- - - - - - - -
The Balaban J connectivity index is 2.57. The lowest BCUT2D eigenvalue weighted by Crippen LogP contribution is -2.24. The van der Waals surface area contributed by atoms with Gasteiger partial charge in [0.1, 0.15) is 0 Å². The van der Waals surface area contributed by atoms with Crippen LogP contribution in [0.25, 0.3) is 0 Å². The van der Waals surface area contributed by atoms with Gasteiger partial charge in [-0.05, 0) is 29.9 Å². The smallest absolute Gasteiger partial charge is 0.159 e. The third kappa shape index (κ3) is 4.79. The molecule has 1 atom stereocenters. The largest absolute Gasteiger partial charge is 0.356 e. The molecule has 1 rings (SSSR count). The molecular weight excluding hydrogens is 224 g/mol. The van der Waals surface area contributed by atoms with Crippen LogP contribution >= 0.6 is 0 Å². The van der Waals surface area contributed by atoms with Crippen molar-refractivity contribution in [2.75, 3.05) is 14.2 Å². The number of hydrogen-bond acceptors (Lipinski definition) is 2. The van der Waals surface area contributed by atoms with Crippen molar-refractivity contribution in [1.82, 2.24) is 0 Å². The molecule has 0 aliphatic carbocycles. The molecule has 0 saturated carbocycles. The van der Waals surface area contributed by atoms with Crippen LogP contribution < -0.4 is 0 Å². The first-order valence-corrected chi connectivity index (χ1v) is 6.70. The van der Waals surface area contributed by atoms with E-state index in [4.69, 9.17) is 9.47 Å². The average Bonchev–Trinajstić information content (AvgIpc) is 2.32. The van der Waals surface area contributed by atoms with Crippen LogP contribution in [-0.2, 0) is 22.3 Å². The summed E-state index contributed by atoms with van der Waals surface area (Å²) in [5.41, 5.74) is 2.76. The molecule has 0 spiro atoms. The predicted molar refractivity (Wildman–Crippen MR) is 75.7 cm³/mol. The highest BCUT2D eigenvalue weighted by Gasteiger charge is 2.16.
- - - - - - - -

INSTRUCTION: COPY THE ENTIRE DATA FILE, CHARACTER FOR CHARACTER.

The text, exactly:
The Balaban J connectivity index is 2.57. The lowest BCUT2D eigenvalue weighted by Crippen LogP contribution is -2.24. The van der Waals surface area contributed by atoms with Gasteiger partial charge in [0.1, 0.15) is 0 Å². The van der Waals surface area contributed by atoms with Crippen LogP contribution in [0.25, 0.3) is 0 Å². The van der Waals surface area contributed by atoms with Gasteiger partial charge in [-0.05, 0) is 29.9 Å². The smallest absolute Gasteiger partial charge is 0.159 e. The third kappa shape index (κ3) is 4.79. The molecule has 1 atom stereocenters. The largest absolute Gasteiger partial charge is 0.356 e. The molecule has 1 rings (SSSR count). The molecular weight excluding hydrogens is 224 g/mol. The van der Waals surface area contributed by atoms with Crippen LogP contribution >= 0.6 is 0 Å². The van der Waals surface area contributed by atoms with Crippen molar-refractivity contribution in [2.75, 3.05) is 14.2 Å². The number of hydrogen-bond acceptors (Lipinski definition) is 2. The van der Waals surface area contributed by atoms with Crippen molar-refractivity contribution in [1.82, 2.24) is 0 Å². The molecule has 0 aliphatic carbocycles. The molecule has 0 saturated carbocycles. The van der Waals surface area contributed by atoms with Crippen LogP contribution < -0.4 is 0 Å². The first-order valence-corrected chi connectivity index (χ1v) is 6.70. The van der Waals surface area contributed by atoms with E-state index in [4.69, 9.17) is 9.47 Å². The average Bonchev–Trinajstić information content (AvgIpc) is 2.32. The van der Waals surface area contributed by atoms with Crippen LogP contribution in [-0.2, 0) is 22.3 Å². The summed E-state index contributed by atoms with van der Waals surface area (Å²) in [5.41, 5.74) is 2.76. The molecule has 0 spiro atoms. The predicted molar refractivity (Wildman–Crippen MR) is 75.7 cm³/mol. The highest BCUT2D eigenvalue weighted by Gasteiger charge is 2.16.